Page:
"I have 100 percent faith in Russell," Lewan said Monday. "I think Russell is in a tough situation. Any person that thinks they could have done a better job -- they couldn't have. I mean, 90,000 fans in red shirts screaming at you, and you're a redshirt freshman, that's a tough situation. All the things being told about Russell, I don't appreciate it.
"I really don't appreciate some of things I've heard."
Now, Taylor does have a pretty solid point here. There are few situations worse than stepping into a game unexpectedly before halftime against Nebraska in Lincoln at night....etc. etc. This was a very unenviable situation where just "breaking even" with maybe half of ones passes completed and 100ish yards is like, a huge win.
Russell wasn't even close to ho-hum. The numbers paint a grisly picture that -- on the surface -- is about all you need to justify the critique of Bellomy. He completed just three of his 16 pass attempts; the same number as that of the interceptions he threw. He finished the game with almost half as many yards lost to sacks (17) as yards gained passing (38). It was ugly.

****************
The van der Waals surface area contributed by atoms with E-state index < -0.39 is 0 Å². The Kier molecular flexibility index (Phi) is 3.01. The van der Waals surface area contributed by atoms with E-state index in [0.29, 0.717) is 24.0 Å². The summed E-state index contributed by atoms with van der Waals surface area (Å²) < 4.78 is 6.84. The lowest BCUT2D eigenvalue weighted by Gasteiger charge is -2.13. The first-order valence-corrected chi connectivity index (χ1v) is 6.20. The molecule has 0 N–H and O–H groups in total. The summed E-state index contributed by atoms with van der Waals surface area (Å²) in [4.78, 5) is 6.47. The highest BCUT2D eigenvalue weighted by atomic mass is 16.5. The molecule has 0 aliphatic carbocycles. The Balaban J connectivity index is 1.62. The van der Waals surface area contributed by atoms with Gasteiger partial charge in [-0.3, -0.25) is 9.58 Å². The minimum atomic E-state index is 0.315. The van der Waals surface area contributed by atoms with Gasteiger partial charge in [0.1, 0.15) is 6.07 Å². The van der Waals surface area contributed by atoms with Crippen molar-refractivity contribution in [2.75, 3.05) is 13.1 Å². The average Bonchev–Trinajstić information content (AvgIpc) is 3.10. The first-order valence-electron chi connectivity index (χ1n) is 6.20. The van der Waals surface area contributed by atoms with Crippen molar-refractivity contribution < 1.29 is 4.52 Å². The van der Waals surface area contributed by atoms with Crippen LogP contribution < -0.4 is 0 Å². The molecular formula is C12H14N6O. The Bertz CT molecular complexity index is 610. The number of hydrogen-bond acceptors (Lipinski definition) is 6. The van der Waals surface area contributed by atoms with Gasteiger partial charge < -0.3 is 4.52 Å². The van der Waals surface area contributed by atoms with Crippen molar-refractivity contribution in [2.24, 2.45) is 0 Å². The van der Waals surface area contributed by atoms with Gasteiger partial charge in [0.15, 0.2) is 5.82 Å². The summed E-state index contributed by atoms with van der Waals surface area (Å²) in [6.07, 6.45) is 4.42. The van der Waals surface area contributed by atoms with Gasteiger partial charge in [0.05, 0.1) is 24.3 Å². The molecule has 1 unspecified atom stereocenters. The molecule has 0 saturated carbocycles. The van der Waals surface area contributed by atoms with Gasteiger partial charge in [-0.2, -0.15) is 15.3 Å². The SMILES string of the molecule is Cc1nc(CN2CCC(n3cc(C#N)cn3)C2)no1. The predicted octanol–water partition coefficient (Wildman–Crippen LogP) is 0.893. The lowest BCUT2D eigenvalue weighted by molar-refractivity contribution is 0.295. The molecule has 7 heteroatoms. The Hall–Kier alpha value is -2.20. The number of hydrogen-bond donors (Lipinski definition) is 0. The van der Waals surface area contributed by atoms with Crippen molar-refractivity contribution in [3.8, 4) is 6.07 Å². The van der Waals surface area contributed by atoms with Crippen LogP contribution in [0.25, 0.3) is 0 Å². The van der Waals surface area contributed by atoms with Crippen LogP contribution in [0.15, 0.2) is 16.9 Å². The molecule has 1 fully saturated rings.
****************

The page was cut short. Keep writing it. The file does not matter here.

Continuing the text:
Although one key to keep in mind, for the second time Bellomy has stepped in this season he has gotten no help from his wide receivers. The dropped passes were almost comical and the first interception was more bad luck rearing its head than anything.
Bellomy's performance does raise some questions for the future. Does he have the arm strength to make the kinds of throws necessary in Borges' offense? Was his inability to handle the heavy pressure Nebraska brought due to just inexperience, or the rest of the team failing to execute and the offense failing to take advantage of soft spots in the defense? Will Michigan be able to field a compotent run game to take pressure off him (or whoever starts in 2013)?
Criticism of Bellomy is early, and a bit drastic, but it is not completely unwarranted. If he doesn't improve leaps and bounds by next fall, Michigan could be dealing with some serious offensive deficiencies.